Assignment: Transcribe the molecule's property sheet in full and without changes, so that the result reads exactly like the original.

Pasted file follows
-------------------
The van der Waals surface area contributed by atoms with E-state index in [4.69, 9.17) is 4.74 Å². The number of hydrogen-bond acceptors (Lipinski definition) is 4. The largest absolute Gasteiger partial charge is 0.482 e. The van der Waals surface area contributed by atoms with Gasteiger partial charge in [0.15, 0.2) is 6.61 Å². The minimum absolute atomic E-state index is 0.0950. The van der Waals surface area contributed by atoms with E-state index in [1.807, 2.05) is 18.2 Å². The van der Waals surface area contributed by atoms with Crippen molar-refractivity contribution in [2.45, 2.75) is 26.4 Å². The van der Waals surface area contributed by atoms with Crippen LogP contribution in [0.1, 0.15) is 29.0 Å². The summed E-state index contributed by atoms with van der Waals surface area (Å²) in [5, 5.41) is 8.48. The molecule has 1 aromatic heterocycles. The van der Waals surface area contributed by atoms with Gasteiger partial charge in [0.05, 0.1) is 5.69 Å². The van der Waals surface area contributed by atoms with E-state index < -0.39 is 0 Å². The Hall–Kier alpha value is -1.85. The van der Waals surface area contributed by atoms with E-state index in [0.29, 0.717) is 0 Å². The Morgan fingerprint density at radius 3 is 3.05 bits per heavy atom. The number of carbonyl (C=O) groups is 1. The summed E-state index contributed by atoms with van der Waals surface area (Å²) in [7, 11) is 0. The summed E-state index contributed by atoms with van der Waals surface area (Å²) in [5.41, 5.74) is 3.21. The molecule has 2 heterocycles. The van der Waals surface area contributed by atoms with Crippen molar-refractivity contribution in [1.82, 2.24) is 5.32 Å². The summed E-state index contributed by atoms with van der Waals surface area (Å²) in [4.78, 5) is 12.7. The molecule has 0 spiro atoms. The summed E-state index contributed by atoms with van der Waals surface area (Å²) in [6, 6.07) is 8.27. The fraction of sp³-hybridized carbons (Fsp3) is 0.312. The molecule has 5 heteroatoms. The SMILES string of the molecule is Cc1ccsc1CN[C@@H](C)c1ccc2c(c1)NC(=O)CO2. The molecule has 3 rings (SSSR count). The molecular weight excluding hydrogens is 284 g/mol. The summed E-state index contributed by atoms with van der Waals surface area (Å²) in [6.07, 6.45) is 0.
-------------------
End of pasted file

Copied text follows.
The van der Waals surface area contributed by atoms with E-state index in [4.69, 9.17) is 4.74 Å². The number of hydrogen-bond acceptors (Lipinski definition) is 4. The largest absolute Gasteiger partial charge is 0.482 e. The van der Waals surface area contributed by atoms with Gasteiger partial charge in [0.15, 0.2) is 6.61 Å². The minimum absolute atomic E-state index is 0.0950. The van der Waals surface area contributed by atoms with E-state index in [1.807, 2.05) is 18.2 Å². The van der Waals surface area contributed by atoms with Crippen molar-refractivity contribution in [2.45, 2.75) is 26.4 Å². The van der Waals surface area contributed by atoms with Crippen LogP contribution in [0.1, 0.15) is 29.0 Å². The summed E-state index contributed by atoms with van der Waals surface area (Å²) in [5, 5.41) is 8.48. The molecule has 1 aromatic heterocycles. The van der Waals surface area contributed by atoms with Gasteiger partial charge in [0.05, 0.1) is 5.69 Å². The van der Waals surface area contributed by atoms with E-state index < -0.39 is 0 Å². The Hall–Kier alpha value is -1.85. The van der Waals surface area contributed by atoms with E-state index in [0.29, 0.717) is 0 Å². The Morgan fingerprint density at radius 3 is 3.05 bits per heavy atom. The number of carbonyl (C=O) groups is 1. The summed E-state index contributed by atoms with van der Waals surface area (Å²) in [7, 11) is 0. The summed E-state index contributed by atoms with van der Waals surface area (Å²) in [5.41, 5.74) is 3.21. The molecule has 2 heterocycles. The van der Waals surface area contributed by atoms with Crippen molar-refractivity contribution in [1.82, 2.24) is 5.32 Å². The summed E-state index contributed by atoms with van der Waals surface area (Å²) in [4.78, 5) is 12.7. The molecule has 0 spiro atoms. The summed E-state index contributed by atoms with van der Waals surface area (Å²) in [6, 6.07) is 8.27. The fraction of sp³-hybridized carbons (Fsp3) is 0.312. The molecule has 5 heteroatoms. The SMILES string of the molecule is Cc1ccsc1CN[C@@H](C)c1ccc2c(c1)NC(=O)CO2. The molecule has 3 rings (SSSR count). The molecular weight excluding hydrogens is 284 g/mol. The summed E-state index contributed by atoms with van der Waals surface area (Å²) in [6.07, 6.45) is 0.